“When you rise in the morning, give thanks for the light, for your life, for your strength. Give thanks for your food and for the joy of living. If you see no reason to give thanks, the fault lies in yourself” (Tecumseh).
Even on Mondays in October, there is always something to be thankful for. If I’m going to be a one-hit wonder, then my song will always be one of gratitude. I hope you never get tired of hearing just as I never get tired of telling how much joy there is in giving thanks.
Rejoice always. That’s God’s will for you in Christ Jesus. That means that gratitude isn’t just a preferred way of living. It’s prescribed.
Gratitude is the polar opposite of cynicism and sarcasm, two twin fuels that seemingly power social media these days.
I decided a long time ago that seeing the glass as half full was a much better way to live, a much saner way to survive the hard days and the dry days and the long days.
If I come across like a trumpet braying out a one-note symphony, it’s because I’ve seen the power of gratitude to transform not my circumstances but me in the midst of my circumstances.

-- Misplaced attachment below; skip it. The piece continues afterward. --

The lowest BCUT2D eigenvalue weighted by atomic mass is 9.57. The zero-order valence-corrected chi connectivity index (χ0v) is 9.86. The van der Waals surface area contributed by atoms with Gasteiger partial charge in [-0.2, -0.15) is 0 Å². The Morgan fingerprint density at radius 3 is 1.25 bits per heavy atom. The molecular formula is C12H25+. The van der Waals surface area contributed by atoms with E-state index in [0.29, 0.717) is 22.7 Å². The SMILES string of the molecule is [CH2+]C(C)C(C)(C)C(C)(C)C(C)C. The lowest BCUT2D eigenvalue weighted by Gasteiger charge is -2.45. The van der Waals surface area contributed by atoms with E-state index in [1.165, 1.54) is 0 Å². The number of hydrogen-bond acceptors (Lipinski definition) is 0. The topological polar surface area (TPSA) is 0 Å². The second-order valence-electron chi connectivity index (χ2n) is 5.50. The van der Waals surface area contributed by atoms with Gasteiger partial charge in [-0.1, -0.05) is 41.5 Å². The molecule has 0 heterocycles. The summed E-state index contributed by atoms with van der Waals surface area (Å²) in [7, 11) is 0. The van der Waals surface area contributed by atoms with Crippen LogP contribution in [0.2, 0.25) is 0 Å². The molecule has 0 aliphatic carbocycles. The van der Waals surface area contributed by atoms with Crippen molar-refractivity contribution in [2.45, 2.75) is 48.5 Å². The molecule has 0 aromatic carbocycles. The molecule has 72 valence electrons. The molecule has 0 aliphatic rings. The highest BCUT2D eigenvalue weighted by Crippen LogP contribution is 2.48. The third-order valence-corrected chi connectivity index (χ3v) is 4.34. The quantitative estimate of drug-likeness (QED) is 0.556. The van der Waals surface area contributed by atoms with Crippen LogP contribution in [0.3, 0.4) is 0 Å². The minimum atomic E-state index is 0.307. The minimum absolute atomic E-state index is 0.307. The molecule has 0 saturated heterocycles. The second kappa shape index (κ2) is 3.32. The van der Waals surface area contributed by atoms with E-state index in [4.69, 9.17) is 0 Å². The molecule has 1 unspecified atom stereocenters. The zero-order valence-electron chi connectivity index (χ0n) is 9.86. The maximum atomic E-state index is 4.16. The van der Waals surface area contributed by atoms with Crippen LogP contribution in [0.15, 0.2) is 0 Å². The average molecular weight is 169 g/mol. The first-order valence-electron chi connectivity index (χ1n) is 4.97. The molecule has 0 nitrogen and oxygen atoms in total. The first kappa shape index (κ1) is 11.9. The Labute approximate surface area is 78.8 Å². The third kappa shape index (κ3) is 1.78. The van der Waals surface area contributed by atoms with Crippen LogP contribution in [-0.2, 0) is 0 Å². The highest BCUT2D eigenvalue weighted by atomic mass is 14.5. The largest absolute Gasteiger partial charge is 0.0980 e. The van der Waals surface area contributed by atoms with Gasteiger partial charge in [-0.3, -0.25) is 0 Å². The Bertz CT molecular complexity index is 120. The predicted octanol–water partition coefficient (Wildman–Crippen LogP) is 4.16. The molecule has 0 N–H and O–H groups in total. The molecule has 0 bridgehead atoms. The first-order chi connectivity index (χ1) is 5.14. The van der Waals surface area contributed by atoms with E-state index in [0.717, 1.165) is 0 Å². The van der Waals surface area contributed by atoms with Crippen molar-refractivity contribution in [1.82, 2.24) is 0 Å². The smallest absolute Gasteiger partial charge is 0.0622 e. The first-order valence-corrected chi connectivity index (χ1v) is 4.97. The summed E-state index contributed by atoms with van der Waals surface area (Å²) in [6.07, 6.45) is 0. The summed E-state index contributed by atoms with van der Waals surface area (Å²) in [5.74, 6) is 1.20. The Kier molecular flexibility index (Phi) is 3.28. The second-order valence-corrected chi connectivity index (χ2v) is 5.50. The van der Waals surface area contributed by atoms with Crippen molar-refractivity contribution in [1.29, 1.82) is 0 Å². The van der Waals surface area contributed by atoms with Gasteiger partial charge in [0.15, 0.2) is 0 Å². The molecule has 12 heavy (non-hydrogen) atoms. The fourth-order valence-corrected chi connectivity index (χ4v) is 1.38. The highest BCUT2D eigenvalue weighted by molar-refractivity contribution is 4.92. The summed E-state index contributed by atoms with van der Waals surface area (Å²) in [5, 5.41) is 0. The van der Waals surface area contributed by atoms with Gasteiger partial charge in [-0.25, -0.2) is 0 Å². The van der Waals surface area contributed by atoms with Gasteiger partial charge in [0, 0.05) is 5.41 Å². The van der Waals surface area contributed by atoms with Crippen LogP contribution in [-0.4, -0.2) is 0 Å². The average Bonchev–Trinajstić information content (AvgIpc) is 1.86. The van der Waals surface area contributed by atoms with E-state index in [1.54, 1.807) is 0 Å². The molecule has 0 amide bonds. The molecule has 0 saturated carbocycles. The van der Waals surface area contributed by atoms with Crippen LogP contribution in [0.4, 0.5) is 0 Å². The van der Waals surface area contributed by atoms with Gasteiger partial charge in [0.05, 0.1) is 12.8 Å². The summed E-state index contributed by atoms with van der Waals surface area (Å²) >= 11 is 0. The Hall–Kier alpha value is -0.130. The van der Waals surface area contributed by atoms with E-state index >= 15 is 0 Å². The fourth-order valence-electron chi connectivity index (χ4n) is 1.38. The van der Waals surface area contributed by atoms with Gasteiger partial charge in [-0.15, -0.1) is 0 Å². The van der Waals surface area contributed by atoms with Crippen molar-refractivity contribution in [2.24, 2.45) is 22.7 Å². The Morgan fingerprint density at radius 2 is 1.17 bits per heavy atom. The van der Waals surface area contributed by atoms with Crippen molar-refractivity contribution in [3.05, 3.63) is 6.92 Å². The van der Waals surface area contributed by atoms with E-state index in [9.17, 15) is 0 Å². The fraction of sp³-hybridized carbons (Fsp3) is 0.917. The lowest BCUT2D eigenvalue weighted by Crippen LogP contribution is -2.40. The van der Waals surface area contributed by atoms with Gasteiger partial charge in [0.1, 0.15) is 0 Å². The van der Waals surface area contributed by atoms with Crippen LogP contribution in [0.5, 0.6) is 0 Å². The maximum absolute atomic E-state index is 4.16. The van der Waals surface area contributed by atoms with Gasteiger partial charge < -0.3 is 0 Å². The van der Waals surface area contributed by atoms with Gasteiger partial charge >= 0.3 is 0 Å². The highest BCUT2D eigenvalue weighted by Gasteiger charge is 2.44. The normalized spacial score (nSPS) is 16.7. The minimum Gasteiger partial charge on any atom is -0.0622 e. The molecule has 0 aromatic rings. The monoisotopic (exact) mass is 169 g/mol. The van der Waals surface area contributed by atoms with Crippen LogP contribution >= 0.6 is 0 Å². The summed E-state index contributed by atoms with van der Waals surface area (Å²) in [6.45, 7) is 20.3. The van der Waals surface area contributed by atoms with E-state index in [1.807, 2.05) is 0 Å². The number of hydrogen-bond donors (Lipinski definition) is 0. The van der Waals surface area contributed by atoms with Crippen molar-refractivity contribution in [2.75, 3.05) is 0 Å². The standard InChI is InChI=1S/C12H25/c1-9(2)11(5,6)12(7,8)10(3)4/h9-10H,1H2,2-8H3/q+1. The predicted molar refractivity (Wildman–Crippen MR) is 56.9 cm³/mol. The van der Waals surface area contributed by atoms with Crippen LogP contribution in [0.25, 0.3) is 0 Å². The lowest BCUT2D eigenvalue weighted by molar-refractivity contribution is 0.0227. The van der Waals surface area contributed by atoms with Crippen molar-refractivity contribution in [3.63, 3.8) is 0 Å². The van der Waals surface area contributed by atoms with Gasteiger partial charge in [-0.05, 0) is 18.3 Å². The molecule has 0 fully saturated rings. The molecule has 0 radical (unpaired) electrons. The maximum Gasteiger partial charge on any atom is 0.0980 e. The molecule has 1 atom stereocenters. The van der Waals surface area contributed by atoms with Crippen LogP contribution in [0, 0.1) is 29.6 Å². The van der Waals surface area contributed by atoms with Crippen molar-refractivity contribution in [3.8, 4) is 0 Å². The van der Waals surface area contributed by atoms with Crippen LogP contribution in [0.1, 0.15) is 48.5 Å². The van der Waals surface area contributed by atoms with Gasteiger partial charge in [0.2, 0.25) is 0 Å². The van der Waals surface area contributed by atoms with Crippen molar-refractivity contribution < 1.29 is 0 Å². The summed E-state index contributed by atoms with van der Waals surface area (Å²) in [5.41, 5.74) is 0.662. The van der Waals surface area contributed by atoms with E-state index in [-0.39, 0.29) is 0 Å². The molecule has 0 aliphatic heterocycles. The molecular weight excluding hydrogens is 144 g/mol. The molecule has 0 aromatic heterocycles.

“Gratitude can transform common days into thanksgivings, turn routine jobs into joy, and change ordinary opportunities into blessings” (William Arthur Ward).
“Gratitude is the inward feeling of kindness received. Thankfulness is the natural impulse to express that feeling. Thanksgiving is the following of that impulse” (Henry Van Dyke).
Give thanks. Try it. Just pick one thing, no matter how small or insignificant from your day, and be thankful to God for it.
“Gratitude unlocks the fullness of life. It turns what we have into enough, and more. It turns denial into acceptance, chaos to order, confusion to clarity. It can turn a meal into a feast, a house into a home, a stranger into a friend” (Melody Beattie).